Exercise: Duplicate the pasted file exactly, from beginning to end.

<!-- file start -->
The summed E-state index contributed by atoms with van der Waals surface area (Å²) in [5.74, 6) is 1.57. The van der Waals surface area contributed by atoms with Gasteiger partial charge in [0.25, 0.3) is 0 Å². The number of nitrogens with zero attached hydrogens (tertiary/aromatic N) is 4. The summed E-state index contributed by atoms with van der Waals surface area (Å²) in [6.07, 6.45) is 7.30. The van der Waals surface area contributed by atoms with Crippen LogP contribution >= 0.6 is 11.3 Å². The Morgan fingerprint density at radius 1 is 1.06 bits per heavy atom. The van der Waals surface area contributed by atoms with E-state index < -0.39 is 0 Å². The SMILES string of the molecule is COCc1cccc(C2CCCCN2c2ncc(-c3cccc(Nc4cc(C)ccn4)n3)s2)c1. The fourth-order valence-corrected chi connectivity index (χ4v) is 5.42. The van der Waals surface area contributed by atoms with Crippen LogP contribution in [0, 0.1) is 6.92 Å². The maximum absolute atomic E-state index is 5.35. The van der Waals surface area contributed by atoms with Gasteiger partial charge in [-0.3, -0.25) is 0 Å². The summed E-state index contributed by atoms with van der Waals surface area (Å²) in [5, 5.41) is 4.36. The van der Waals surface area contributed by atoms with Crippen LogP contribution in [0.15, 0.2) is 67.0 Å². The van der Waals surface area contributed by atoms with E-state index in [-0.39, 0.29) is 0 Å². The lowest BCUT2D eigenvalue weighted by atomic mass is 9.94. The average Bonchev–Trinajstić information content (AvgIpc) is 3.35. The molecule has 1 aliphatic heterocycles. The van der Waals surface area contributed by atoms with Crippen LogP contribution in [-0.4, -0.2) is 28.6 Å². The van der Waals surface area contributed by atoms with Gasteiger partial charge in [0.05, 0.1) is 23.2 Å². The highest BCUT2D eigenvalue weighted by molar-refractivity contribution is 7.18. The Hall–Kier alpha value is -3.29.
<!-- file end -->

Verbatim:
The summed E-state index contributed by atoms with van der Waals surface area (Å²) in [5.74, 6) is 1.57. The van der Waals surface area contributed by atoms with Gasteiger partial charge in [0.25, 0.3) is 0 Å². The number of nitrogens with zero attached hydrogens (tertiary/aromatic N) is 4. The summed E-state index contributed by atoms with van der Waals surface area (Å²) in [6.07, 6.45) is 7.30. The van der Waals surface area contributed by atoms with Crippen LogP contribution >= 0.6 is 11.3 Å². The Morgan fingerprint density at radius 1 is 1.06 bits per heavy atom. The van der Waals surface area contributed by atoms with E-state index < -0.39 is 0 Å². The SMILES string of the molecule is COCc1cccc(C2CCCCN2c2ncc(-c3cccc(Nc4cc(C)ccn4)n3)s2)c1. The fourth-order valence-corrected chi connectivity index (χ4v) is 5.42. The van der Waals surface area contributed by atoms with Crippen LogP contribution in [0, 0.1) is 6.92 Å². The maximum absolute atomic E-state index is 5.35. The van der Waals surface area contributed by atoms with Gasteiger partial charge in [-0.3, -0.25) is 0 Å². The summed E-state index contributed by atoms with van der Waals surface area (Å²) in [5, 5.41) is 4.36. The van der Waals surface area contributed by atoms with Crippen LogP contribution in [0.15, 0.2) is 67.0 Å². The van der Waals surface area contributed by atoms with E-state index in [-0.39, 0.29) is 0 Å². The lowest BCUT2D eigenvalue weighted by atomic mass is 9.94. The average Bonchev–Trinajstić information content (AvgIpc) is 3.35. The molecule has 1 aliphatic heterocycles. The van der Waals surface area contributed by atoms with Crippen LogP contribution in [-0.4, -0.2) is 28.6 Å². The van der Waals surface area contributed by atoms with Gasteiger partial charge in [0.05, 0.1) is 23.2 Å². The highest BCUT2D eigenvalue weighted by molar-refractivity contribution is 7.18. The Hall–Kier alpha value is -3.29.